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My father is on so many different medications, over the counter and prescribed. I am trying to help him manage this. I am looking for a program to enter all the specifics on each drug, i.e. Dosage, frequency, who prescribed, why he is taking it.

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I made a chart. Vertical lists each med with dosage. Across has Morning, Noon or Bedtime. I place an X for each med in the intersecting box, when it is to be taken. Handwritten, nothing fancy. This creates a map for someone else to fill the pill box, just in case I am not available.
I took a picture of the "Med Map" with my phone and texted it to my sis and her kids. This greatly increases the odds that the info will be on hand should mom land in an ER.
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Pam is right about the ER needing the list. My Dad couldn't remember what meds he was taking, he never paid much attention to stuff like that as Mom always had the answer.... Mom didn't come to the ER this time with him, plus she told me it was time for Dad to manage his own meds, oops.

So when everything settled down, I drove back home to get all of his prescription bottles to take back to the hospital.... he had bottles everywhere, so Mom and I spent about an hour trying to sort through them all. Dad had an Excel speed sheet but it was on his computer and I couldn't get in.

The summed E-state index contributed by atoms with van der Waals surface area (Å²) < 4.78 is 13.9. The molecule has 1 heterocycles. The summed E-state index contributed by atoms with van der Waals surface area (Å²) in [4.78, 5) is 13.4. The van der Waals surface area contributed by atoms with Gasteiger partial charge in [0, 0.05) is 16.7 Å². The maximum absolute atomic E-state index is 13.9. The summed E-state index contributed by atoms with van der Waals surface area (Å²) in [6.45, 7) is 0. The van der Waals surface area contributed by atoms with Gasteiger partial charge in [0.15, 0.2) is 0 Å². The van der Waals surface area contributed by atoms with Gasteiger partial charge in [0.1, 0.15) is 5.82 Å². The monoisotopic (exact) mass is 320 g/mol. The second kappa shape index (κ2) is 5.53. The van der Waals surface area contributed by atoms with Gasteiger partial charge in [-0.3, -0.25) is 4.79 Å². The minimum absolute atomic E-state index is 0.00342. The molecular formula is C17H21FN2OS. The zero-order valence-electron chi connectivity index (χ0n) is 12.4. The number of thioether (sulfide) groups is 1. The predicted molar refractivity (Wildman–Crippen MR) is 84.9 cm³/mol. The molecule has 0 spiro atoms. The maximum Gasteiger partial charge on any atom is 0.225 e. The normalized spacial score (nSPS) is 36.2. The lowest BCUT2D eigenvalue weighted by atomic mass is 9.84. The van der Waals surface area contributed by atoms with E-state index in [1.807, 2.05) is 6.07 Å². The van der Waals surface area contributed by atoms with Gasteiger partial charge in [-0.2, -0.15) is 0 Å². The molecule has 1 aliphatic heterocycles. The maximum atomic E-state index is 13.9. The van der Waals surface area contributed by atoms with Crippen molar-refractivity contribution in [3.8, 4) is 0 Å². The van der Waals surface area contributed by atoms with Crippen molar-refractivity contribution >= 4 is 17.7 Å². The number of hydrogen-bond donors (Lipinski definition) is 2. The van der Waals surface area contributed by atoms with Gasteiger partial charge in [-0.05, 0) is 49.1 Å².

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If you're looking for information about all the different medications, you can find much of it online. There is a brand new site called Iodine that has detailed information on many drugs(iodine/). It includes user "reviews" and experiences, which you can break down by age group and gender. Drugs and Webmd also offer this type of information. Webmd allows you to look at combinations, including supplements and herbs, and see whether there are warnings about using them together. Drugs does the same with drugs, alcohol and food. It also has a pill identifier, which is handy when there are a lot of meds around and you need to be able to tell one from another. Hope this helps you out.
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OH and if you have to rush off to the ER, take the list with you. It will be much appreciated at the nurses' station.
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Your pharmacy can probably give you a printout. If you know how to use Excel, you build your own spread sheet. You could just get a lined sheet of paper, list the meds/ mg, then draw columns for the times and put X's on the time to give them. Then on the last column write what they are for/ MD name.
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